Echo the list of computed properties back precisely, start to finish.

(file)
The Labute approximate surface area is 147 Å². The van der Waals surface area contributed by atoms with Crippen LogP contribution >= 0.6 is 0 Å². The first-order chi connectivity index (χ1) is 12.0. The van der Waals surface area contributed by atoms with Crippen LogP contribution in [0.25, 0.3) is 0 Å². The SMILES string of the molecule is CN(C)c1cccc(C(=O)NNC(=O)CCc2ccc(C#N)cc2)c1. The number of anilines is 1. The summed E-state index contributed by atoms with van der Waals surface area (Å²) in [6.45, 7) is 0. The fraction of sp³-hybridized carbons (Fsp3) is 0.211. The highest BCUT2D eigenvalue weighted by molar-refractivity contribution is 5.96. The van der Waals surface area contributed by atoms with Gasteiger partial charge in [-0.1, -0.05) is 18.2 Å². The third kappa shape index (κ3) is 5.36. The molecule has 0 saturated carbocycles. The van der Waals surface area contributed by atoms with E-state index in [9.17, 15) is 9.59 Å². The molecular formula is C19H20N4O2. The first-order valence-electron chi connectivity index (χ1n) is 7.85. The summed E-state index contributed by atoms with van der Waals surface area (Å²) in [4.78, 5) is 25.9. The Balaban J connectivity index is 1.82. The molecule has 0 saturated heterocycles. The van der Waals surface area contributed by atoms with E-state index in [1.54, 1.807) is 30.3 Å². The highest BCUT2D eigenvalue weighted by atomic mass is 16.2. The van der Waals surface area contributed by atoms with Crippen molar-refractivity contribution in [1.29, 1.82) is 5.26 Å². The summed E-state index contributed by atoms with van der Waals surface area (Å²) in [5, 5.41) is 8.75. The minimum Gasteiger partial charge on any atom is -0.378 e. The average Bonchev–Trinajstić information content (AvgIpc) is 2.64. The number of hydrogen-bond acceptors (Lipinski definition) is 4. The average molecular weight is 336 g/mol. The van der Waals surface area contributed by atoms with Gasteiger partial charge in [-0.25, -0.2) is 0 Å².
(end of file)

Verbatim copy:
The Labute approximate surface area is 147 Å². The van der Waals surface area contributed by atoms with Crippen LogP contribution >= 0.6 is 0 Å². The first-order chi connectivity index (χ1) is 12.0. The van der Waals surface area contributed by atoms with Crippen LogP contribution in [0.25, 0.3) is 0 Å². The SMILES string of the molecule is CN(C)c1cccc(C(=O)NNC(=O)CCc2ccc(C#N)cc2)c1. The number of anilines is 1. The summed E-state index contributed by atoms with van der Waals surface area (Å²) in [6.45, 7) is 0. The fraction of sp³-hybridized carbons (Fsp3) is 0.211. The highest BCUT2D eigenvalue weighted by molar-refractivity contribution is 5.96. The van der Waals surface area contributed by atoms with Gasteiger partial charge in [-0.1, -0.05) is 18.2 Å². The third kappa shape index (κ3) is 5.36. The molecule has 0 saturated carbocycles. The van der Waals surface area contributed by atoms with E-state index in [9.17, 15) is 9.59 Å². The molecular formula is C19H20N4O2. The first-order valence-electron chi connectivity index (χ1n) is 7.85. The summed E-state index contributed by atoms with van der Waals surface area (Å²) in [4.78, 5) is 25.9. The Balaban J connectivity index is 1.82. The molecule has 0 saturated heterocycles. The van der Waals surface area contributed by atoms with E-state index in [1.54, 1.807) is 30.3 Å². The highest BCUT2D eigenvalue weighted by atomic mass is 16.2. The van der Waals surface area contributed by atoms with Crippen molar-refractivity contribution in [1.29, 1.82) is 5.26 Å². The summed E-state index contributed by atoms with van der Waals surface area (Å²) in [5, 5.41) is 8.75. The minimum Gasteiger partial charge on any atom is -0.378 e. The average Bonchev–Trinajstić information content (AvgIpc) is 2.64. The number of hydrogen-bond acceptors (Lipinski definition) is 4. The average molecular weight is 336 g/mol. The van der Waals surface area contributed by atoms with Gasteiger partial charge in [-0.25, -0.2) is 0 Å².